Sounds like male aggressive playing to me. I have three cats who do this flying leap thing. Two of them take a running leap from the ground to my neck and seem to be able to balance themselves so they ca hold on for a few seconds just by curling their forepaws. At that point, one of them butts me on the neck and drops off -- still no claws. The butting is a sign of loving acceptance -- a bit startling the first time a cat does that to you... The other, a very large and heavy male, wraps his forelegs around my neck and butts continuously, purring, for up to 5 or 10 minutes. When I am sitting, this does not present any hardship, because his hind legs can gain stability in my lap and I can support his weight easily. But when I am standing, I have learned to raise my arms to give these attack cats hind-end support so they don't slip and accidentally claw out my carotid artery going down. I have identified the behavior of both cats as I-love-you expressions, and stopped trying to make them stop it.
The other cat is my three-legged wonder. He is still quite small and still has trouble balancing without clawing. I try to anticipate when he will jump and am ready with my hands to support him. His single foreleg is not strong enough yet to give him support without claws. We are having a rather painful time of it, but he is gradually understanding that I will automatically try to keep him from falling backwards once he has jumped. He is also very cooperative when I disengage his claws from my shoulder.
So my tack is, instead of trying negative discipline like water (you may give the cat a terror of being bathed, and you might need to use water on him at some point to save his life) and clackers, I first try (and try again) some kind of positive interaction, since I do not make the mistake of thinking that he wants to hurt me. This is my automatic response to all cat behavior now that I have lived in the middle of so many cats -- household and strays alike. But I confess if a perfectly strange cat leapt at me like that, I would instinctively put up my arms to defend myself.
I think your play sessions with the cat should include your daughter. She is the one who is becoming shy of the cat and she needs some supervised play time with him to restore her confidence. She also needs to understand why cats use their claws, and not to get too fussed if she gets scratched. You might also teach her to avert her face as soon as she sees the cat in the air, since, I can personally attest, a clawed face is rather painful, not to mention the possibility of the cat hitting one of her eyes by accident.
Castration doesn't always completely deaden a male's aggressive tendencies, but while my males may fight among themselves (or have lengthy growling sessions), they have never, since they were past 6 or 7 months, scratched me with intention. They have given me so much confidence that I now feel quite comfortable breaking up the more serious cat fights by either picking one up and carrying it off to another part of the room, or doing my hooding act -- that is, putting my hands between their faces (palms toward their noses) so they can't look each other in the eyes, and alternately massaging their temples and necks and shielding their eyes in a kind of rhythmic way until they become less taunt and their body language indicates they are ready to disengage. I then pick up the most aggressive and walk off cuddling him and cooing until his body is relaxed.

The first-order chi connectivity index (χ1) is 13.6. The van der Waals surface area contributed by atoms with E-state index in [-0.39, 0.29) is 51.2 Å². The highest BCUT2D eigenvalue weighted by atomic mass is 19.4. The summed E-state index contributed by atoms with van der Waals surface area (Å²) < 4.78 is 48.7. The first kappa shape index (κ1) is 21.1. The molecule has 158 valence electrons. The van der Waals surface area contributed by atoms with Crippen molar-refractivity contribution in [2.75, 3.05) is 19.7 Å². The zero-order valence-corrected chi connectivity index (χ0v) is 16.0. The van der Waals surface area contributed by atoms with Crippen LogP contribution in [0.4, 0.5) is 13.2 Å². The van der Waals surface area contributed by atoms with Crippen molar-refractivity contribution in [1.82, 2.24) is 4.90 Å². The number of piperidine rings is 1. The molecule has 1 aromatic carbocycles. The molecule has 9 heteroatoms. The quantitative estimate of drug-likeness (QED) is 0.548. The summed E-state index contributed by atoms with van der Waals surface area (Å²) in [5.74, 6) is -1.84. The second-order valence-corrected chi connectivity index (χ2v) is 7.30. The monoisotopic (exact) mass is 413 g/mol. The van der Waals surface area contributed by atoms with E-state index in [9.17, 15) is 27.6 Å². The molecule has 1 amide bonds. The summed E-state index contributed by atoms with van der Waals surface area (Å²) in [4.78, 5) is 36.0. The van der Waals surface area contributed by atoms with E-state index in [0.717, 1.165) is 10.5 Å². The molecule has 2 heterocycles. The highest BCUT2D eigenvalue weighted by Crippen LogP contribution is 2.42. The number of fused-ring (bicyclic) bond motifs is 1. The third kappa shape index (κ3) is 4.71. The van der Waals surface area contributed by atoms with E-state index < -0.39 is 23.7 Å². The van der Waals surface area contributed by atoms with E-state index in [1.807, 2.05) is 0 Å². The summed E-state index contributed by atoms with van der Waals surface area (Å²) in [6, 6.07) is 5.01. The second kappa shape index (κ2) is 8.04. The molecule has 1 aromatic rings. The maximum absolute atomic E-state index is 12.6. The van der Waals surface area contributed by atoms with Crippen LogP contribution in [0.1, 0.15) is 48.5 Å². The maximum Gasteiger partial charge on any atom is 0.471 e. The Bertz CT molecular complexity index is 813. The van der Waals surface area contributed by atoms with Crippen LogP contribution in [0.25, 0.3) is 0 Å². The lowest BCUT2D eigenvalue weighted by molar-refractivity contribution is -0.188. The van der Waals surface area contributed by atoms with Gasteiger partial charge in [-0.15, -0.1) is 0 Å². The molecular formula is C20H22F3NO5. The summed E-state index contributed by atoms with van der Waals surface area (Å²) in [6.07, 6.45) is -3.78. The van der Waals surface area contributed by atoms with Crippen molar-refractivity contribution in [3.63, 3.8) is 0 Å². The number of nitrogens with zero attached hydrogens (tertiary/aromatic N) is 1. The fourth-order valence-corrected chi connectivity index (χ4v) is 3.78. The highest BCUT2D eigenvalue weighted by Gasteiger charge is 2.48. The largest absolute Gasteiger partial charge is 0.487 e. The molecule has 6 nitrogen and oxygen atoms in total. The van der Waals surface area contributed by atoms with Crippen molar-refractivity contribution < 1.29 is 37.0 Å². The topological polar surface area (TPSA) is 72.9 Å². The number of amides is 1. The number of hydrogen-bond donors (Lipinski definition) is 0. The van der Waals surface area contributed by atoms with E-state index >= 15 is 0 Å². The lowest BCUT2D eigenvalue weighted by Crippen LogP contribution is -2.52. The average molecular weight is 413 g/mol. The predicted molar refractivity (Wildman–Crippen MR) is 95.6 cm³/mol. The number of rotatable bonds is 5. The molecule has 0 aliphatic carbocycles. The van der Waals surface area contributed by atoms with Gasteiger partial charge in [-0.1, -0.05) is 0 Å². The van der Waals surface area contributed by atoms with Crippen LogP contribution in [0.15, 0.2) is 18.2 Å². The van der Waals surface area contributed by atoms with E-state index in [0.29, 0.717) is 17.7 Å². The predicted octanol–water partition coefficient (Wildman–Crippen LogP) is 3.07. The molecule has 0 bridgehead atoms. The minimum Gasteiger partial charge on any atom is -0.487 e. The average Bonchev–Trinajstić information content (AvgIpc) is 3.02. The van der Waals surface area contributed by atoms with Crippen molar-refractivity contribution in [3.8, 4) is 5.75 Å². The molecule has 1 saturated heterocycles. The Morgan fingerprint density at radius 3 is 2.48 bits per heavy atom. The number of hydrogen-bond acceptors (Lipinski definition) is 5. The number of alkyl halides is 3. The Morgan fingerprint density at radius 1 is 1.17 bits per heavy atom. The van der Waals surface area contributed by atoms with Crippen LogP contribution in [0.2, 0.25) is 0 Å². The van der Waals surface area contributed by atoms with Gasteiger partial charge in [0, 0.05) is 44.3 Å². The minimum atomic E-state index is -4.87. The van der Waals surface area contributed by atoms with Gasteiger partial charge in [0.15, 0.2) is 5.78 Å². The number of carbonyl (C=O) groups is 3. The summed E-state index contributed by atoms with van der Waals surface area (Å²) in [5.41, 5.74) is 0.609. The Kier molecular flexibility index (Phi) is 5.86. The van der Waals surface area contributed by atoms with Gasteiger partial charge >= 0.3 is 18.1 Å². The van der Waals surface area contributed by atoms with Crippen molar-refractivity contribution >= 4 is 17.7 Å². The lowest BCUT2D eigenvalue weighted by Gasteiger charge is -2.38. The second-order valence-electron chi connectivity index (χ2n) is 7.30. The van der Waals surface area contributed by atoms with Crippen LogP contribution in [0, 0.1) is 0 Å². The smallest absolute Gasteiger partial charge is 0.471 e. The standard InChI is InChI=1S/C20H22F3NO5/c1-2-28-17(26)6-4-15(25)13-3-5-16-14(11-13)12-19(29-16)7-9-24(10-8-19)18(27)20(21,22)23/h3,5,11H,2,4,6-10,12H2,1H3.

I don't really recommend this technique to most people, because you have to be absolutely unafraid of being scratched. It is the fear of being scratched that often increases the alarm and aggression in the cat.
The final alternative is, of course, to give the cat away to a household with no young children in it. Cats are part of the cat family -- which includes tigers and cheetahs and panthers and lions. Even if they love you and have never lived outside, and have always thought of themselves as people, a cat can revert quite suddenly if frightened or threatened. Hitting a cat, or even shoving or yelling, can be a trigger to an instinctive counter-reaction. I sometimes land a light hand on a butt, or a very, very light tap on a nose to get the attention of an angry cat, but I have learned never to hit. The trauma that causes a cat, coming as it does from the care-giver, mother, loving image, can be irreparable in a cat/human relationship. It can also be a lifelong issue between human parents and their children, when you think about it.